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A Commitment to Service

Spring 2012

In keeping with the theme “To Love and Serve in All Things,” this issue of Ignite focuses on some of the University’s many community outreach programs located within Academic Affairs. The University of Scranton’s commitment to service and outreach to the community are grounded in its Catholic and Jesuit mission and the strategic plan, which calls for a “civically engaged philosophy of teaching and scholarship that inspires students to apply their knowledge to the joys and hopes, the grief and anguish of the people of our time, especially of those who are poor or afflicted.”

Moreover, the University is committed to an investment of resources to aid students, staff and faculty in their service of others. For example, administrative staff positions that support service and related expense lines (e.g., directors of outreach, civic engagement, international service programs, Leahy Community Health and Family Center, etc.) totaled 899,540 in the University’s 2010-2011 annual budget. The Office of the Associate Provost for Civic Engagement coordinates the collaborative development of academic service. Through the Community Outreach Office, students work with more than 120 Scranton-area social service agencies, responding to local needs while engaging in reflective service. Faculty members are supported through internal grants, such as the Faculty Fellows in Service Learning, Education for Justice, and Diversity Education grants. All of our student organizations are required to complete service projects and students receive support for service activities through the Divisions of Student Affairs and University Ministries, as well as academic departments.

The University’s commitment to service is integrated into campus activities in a variety of ways. The Weinberg Memorial Library is the home to the Schemel Forum, which offers a variety of academic and cultural events each year to Scranton area residents. The Schemel Forum is profiled in the article, “Set High Expectations–And Exceed Them!” In addition, faculty and students organize a number of academic competitions and workshops for students from local area school groups. These activities include a journalism boot camp, math, physics and computer science competitions, the annual Brain Bee, and a stock market simulation.

The Performance Music Program, under the direction of Cheryl Y. Boga, has created several opportunities for Scranton-area musicians of all ages and skill levels to develop their musical skills. These activities are profiled throughout this issue of Ignite.

Our academic programs reflect our commitment to service in other ways as well. For example, all Panuska College for Professional Studies majors must complete a minimum of 40 service hours as a graduation requirement. The college also hosts the Leahy Community Health and Family Center, which offers a range of community programs that are profiled in the article, “A Culture of Challenge.” In the Kania School of Management, the Accounting department runs a robust Volunteer Income Tax Assistance (VITA) program in collaboration with the United Way of Lackawanna and Wayne counties and other area agencies. That program is described in the “Making Filing Easier.” The Kania School provides another important outreach program to the local community through the Women’s Entrepreneurship Center, a joint program between the Kania School and the Small Business Development Center. The purpose of the center is to provide training and support to area women who are, or want to become, small business owners. The origins and activities of the center are highlighted in the article “Developing Business and Developing Success: The Women’s Entrepreneurship Center."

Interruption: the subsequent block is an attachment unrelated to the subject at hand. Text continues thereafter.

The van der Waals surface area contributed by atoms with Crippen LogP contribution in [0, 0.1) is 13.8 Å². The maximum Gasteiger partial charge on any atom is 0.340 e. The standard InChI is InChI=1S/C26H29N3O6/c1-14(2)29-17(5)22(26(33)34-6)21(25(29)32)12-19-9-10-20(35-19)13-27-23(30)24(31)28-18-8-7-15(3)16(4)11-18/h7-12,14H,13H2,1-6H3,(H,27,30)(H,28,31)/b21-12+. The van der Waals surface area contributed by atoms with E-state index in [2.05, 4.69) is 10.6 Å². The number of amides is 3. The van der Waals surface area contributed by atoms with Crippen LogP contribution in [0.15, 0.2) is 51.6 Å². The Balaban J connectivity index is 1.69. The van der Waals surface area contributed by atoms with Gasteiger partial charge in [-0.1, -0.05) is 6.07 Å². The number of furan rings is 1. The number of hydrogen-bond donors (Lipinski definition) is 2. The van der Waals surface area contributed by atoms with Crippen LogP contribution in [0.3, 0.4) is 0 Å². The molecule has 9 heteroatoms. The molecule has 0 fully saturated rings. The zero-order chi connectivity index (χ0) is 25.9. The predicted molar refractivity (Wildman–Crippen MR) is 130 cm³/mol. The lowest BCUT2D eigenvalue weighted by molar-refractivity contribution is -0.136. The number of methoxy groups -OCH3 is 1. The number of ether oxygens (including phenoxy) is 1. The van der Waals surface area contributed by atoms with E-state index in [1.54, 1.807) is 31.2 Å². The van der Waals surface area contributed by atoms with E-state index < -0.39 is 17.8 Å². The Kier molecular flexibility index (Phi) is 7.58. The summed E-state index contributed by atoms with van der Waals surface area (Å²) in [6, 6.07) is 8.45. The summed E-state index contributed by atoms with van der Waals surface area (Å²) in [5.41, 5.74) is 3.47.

This commitment to service extends beyond the Scranton area. The Campus Ministries division organizes several domestic and international service trips throughout the year. Students and faculty members not only participate in those service programs, but many have organized specialized service trips that allow them to provide highly specialized professional skills in underserved areas. An example of such efforts is the annual service trip made each year by students, faculty and staff in the Occupational Therapy/Physical Therapy Department. Their endeavors are described by John P. Sanko, Ed.D., department chairperson, in the article “Traveling with a Purpose: True Understanding Comes From Experience and Discovery."

Commitment to Service By the Numbers

The programs and activities described in this issue are a sample of the numerous ways The University of Scranton’s students, faculty and staff act on their desire “To Love and Serve in All Things.” To learn more about the University’s service and outreach activities, visit www.scranton.edu/communityimpact.

2,040

The number of students who engaged in academic service-learning during the 2010-2011 academic year.

990

The number of students who engaged in forms of community service not including those who engaged in academic service learning (unduplicated count.)

3,030

The total number of students who engaged in community service of any kind.

1,500

The number of students who engaged in at least 20 hours of any kind of community service per academic term.

175,000

The total number of all community service hours engaged in by the institution's students durin gthe 2010-2011 academic year.